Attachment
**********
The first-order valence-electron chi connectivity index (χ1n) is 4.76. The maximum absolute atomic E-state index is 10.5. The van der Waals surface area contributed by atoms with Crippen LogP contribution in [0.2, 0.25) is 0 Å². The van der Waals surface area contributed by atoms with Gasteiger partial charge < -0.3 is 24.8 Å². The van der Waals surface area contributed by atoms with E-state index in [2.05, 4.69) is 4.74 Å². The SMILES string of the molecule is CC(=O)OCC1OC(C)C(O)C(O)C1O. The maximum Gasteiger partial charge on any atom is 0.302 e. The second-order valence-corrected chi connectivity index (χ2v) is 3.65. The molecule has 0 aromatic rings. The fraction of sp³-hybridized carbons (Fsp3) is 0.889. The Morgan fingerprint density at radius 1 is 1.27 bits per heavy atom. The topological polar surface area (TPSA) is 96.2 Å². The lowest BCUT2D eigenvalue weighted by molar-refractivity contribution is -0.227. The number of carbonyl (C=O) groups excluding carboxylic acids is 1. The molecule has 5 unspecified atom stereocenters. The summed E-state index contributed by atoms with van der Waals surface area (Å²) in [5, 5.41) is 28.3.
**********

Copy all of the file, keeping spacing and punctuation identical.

The first-order valence-electron chi connectivity index (χ1n) is 4.76. The maximum absolute atomic E-state index is 10.5. The van der Waals surface area contributed by atoms with Crippen LogP contribution in [0.2, 0.25) is 0 Å². The van der Waals surface area contributed by atoms with Gasteiger partial charge < -0.3 is 24.8 Å². The van der Waals surface area contributed by atoms with E-state index in [2.05, 4.69) is 4.74 Å². The SMILES string of the molecule is CC(=O)OCC1OC(C)C(O)C(O)C1O. The maximum Gasteiger partial charge on any atom is 0.302 e. The second-order valence-corrected chi connectivity index (χ2v) is 3.65. The molecule has 0 aromatic rings. The fraction of sp³-hybridized carbons (Fsp3) is 0.889. The Morgan fingerprint density at radius 1 is 1.27 bits per heavy atom. The topological polar surface area (TPSA) is 96.2 Å². The lowest BCUT2D eigenvalue weighted by molar-refractivity contribution is -0.227. The number of carbonyl (C=O) groups excluding carboxylic acids is 1. The molecule has 5 unspecified atom stereocenters. The summed E-state index contributed by atoms with van der Waals surface area (Å²) in [5, 5.41) is 28.3.